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Processes Which Affect the Dementia Brain

Alzheimer’s affects the brain in many ways, but can be divided into structural, and chemical changes. Both processes impact the brain negatively and affect the person’s ability to function as they once did.

Structurally, the brain has many components:

  • the frontal, parietal, temporal, and occipital lobes
  • the limbic system
  • the hippocampus

These components are what we conceive of as separate regions of the brain, due to each region’s unique responsibility for various day-to-day tasks essential for functioning normally.

Furthermore, the right side of the brain and the left side of the brain control various functions, including language and movement. Within the different regions of the brain, work is being done on a cellular level.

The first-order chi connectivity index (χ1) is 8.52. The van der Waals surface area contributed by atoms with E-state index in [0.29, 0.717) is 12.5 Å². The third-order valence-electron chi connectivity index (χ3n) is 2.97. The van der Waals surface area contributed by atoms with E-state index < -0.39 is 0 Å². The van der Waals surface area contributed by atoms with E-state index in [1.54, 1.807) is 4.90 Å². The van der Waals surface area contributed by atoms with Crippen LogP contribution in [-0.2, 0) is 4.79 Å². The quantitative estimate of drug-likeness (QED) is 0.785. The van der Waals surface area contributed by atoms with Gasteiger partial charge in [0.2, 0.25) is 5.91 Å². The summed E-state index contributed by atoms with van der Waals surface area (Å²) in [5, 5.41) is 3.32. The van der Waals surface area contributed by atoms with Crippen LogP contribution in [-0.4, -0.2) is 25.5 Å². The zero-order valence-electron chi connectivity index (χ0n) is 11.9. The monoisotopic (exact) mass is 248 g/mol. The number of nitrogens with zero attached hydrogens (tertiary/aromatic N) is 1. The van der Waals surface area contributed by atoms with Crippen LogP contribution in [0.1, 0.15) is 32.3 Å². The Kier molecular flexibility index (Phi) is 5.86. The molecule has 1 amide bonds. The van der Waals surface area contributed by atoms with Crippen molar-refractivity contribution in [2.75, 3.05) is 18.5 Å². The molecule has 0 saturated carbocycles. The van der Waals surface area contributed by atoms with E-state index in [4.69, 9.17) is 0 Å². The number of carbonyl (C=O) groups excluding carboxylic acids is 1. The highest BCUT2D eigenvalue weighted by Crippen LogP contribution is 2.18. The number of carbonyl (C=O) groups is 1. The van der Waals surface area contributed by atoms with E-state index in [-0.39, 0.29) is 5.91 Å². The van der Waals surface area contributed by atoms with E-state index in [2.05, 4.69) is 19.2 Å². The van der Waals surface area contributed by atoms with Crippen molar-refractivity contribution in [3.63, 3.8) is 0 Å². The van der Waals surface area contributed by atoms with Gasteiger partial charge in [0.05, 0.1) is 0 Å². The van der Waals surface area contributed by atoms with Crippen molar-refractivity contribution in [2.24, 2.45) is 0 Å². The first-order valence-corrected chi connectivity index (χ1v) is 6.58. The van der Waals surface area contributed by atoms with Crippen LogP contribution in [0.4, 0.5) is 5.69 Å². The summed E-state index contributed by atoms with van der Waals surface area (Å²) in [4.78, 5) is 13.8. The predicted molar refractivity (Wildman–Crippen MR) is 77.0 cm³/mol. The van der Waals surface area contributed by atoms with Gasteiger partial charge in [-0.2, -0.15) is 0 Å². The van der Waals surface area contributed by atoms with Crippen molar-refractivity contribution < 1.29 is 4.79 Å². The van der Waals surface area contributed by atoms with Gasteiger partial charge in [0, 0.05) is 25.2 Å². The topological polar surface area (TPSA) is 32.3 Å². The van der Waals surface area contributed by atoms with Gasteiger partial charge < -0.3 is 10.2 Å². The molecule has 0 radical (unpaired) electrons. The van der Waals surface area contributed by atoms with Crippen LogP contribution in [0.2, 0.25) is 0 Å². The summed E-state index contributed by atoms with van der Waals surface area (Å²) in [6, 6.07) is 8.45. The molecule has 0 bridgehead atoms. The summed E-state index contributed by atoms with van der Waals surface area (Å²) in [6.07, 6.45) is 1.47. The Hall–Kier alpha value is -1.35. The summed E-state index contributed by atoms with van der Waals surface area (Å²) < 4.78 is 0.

Chemically, tiny electrical charges or “signals,” move through individual cells and parts of the brain, channeling thoughts and memories. A person with Alzheimer’s disease experiences interruptions in this activity, which then causes interruptions with the activities mentioned above, and more (Alzheimer Society 2011).

Read on to find out more about the two types of changes which occur.

References:
Alzheimers Association. 2011. Brain Tour. Available at: http://www.alz.org/braintour/3_main_parts.asp. Accessed April 30th, 2011.